The Space for Music Story


1985 - Space for Music Listening Group

1986 - 2002 - Space for Music Live Performances

1995 - 2013 - SpaceForMusic.com

1999 - present - Space For Music Records

2017 - SpaceForMusic.net

The Beginning

The name "Space for Music" has a two-fold history. The name was originally conceived for a space music listening group back in 1985 by Tony Gerber and Nona Owensby. The following year, Gerber put together a multimedia concert of space music and performance at Don Evans' farm in Joelton, Tennessee under the same name. Included in that concert was performances by Tony Gerber, Giles Reaves, David Hall, Allen Green and Jason Litchford, Kirby Shelstad, Tramp, Bang-Shang-A-Lang and various poetry readings by Vanderbilt University students. This event drew about 250 people. It created an energy and buzz that caused Gerber to look to other venues for sequel performances.

In 1986, Mike Timme, the special events coordinator at MTSU, took an interest in Gerber's concept and helped to make "Space for Music, Fall 86" a reality at the Theatre Performance Hall at Middle Tennessee State University in Murfreesboro, Tennessee. This was the apex Space for Music performance and was attended by approx. 600 people. It was also during this time that local community access television was in full swing and two "Space for Music" programs were created for cable, hosted by local artist/musician, Aashid Himons. The success of the MTSU concert fueled another totally new set of performances for the "Space for Music, Summer '87" concert for the Summerlights '87 festival in Nashville. These performances were produced by Gerber with an incredible effort of 30 or so people, all working for nothing, to create a visually and musically inspiring set of performances utilizing the computer and special video effects with live camera projections and computer animations mixed with music and dance. The summerlights show was viewed by thousands. People still reference these concerts today.

In 1999, Gerber got involved in the mp3.com website. He created his virtual label Space for Music Records as a result of doing very well on the mp3.com website with downloads, income and the number 1 or top 5  SPACE RADIO station at mp3.com for 3 years. When mp3.com was bought out by Vivendi, Gerber purchased equipment for his owned on demand record label production and proceeded to release over 80 world class recordings from 32 different ambient space music artists. In 2006, the bottom dropped out of the CD buying industry and Gerber paired back to just a few releases and never really did the downloadable route with the SFM releases. There might be some reconsideration for this next phase of Space for Music Records. The July 2017 release of Secret Garden by Tony Gerber will be on vinyl, CD and download. This is actually a Finnish production for this album.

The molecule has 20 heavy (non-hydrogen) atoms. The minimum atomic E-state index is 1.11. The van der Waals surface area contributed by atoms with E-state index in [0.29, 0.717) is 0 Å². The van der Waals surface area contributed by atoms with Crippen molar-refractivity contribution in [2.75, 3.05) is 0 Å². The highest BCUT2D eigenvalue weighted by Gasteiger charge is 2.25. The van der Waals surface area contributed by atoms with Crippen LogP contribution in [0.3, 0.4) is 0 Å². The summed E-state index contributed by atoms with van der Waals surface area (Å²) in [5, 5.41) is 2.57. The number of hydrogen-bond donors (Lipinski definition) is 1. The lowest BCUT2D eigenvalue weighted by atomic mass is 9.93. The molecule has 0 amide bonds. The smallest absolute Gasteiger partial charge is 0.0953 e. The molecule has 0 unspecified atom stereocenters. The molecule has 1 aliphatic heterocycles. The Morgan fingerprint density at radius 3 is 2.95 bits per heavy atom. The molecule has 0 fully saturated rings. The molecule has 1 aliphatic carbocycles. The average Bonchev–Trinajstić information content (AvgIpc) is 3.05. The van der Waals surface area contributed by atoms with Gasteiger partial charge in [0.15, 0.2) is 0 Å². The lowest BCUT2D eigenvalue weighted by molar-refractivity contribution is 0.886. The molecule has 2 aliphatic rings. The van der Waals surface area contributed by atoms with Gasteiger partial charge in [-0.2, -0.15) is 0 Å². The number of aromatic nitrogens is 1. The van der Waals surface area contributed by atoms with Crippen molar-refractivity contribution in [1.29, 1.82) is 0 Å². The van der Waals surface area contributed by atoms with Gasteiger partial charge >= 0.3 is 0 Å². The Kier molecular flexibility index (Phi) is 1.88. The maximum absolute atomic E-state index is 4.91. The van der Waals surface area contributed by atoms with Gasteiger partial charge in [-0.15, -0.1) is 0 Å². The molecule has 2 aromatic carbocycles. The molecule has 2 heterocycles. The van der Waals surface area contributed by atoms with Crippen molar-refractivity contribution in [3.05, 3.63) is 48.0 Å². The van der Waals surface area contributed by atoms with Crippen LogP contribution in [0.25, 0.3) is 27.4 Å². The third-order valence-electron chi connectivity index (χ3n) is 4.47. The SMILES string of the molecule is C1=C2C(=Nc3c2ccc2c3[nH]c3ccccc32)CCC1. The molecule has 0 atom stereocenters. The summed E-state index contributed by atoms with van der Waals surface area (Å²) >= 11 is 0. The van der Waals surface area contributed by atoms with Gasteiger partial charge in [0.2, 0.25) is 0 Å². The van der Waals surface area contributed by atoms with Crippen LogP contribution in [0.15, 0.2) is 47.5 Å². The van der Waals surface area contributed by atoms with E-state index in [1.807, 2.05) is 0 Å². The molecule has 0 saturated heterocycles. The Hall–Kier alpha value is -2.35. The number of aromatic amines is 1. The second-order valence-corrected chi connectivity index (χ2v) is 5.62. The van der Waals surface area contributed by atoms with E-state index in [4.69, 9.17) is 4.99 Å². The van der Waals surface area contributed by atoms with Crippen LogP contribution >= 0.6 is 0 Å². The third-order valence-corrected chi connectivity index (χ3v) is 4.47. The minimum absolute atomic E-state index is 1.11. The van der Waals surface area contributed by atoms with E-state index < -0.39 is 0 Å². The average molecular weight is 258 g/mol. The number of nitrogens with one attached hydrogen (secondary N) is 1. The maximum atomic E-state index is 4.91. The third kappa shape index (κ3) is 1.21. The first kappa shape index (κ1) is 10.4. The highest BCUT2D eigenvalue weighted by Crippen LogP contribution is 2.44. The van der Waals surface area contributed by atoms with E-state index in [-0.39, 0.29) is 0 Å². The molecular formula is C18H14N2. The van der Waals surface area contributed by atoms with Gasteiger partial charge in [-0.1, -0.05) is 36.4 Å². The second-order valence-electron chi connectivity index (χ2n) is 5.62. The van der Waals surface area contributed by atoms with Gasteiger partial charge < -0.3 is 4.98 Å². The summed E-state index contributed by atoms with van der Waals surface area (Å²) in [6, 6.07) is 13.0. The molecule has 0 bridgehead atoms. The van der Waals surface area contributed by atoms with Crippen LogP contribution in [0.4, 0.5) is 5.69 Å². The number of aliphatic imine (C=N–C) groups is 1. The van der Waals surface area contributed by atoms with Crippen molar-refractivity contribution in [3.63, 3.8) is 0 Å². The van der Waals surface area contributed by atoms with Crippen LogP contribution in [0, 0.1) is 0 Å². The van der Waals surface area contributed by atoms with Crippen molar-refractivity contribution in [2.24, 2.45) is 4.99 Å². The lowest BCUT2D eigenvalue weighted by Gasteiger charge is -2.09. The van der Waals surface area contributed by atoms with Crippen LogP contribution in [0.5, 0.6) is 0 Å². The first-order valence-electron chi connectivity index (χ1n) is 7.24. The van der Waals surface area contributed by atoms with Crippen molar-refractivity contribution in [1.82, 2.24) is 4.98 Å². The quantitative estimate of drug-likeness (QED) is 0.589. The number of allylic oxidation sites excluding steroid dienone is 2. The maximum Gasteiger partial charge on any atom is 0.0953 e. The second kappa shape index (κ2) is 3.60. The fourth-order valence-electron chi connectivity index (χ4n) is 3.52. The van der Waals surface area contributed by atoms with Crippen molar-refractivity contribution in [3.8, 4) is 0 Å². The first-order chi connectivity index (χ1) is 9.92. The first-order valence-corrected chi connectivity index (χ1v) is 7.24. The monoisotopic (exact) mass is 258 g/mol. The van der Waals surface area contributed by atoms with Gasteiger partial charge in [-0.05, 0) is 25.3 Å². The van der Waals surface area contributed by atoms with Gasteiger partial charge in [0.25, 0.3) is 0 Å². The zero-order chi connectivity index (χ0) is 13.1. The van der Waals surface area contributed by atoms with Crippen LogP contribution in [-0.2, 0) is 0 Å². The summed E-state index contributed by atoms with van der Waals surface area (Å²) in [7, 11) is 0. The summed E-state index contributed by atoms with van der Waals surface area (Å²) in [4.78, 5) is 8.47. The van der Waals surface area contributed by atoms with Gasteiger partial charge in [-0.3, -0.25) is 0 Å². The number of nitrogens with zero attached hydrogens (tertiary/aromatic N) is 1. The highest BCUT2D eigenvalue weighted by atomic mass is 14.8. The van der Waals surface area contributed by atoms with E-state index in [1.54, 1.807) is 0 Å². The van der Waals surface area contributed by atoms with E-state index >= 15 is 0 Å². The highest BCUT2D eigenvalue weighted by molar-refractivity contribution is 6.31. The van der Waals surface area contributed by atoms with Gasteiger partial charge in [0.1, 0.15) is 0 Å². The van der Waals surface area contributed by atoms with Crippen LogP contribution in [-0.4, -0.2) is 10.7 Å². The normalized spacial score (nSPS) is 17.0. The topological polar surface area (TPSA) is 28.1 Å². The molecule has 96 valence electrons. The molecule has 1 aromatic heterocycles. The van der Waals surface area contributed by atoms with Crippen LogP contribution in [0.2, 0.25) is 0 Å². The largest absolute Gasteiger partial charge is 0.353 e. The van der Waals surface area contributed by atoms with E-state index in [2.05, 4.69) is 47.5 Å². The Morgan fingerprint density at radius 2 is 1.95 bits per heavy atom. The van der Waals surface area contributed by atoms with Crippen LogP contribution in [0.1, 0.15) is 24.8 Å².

32 years later, from its original conception, Gerber has decided to resurrect, document, display, and inspire a new series of concerts with some of the same people, but this time all over the world, via the internet and the virtual world, Second Life and with live video broadcast podcasts of live events. The purpose of the internet and web was to document the efforts of many creative musical artists in the Nashville area and beyond who for the past 32 years have been forging new musical and artistic horizons individually and with each other. In the months to come, this site will incorporate still imagery, audio and video history of past performances and help to organize and promote and new series of concerts and musical adventure through the eyes of the Internet and virtual worlds. Space for Music 2007 concert in Second Life spread the news of new music and performances from around the globe, to the globe.

 

Below are a series of logo designs over the years… 

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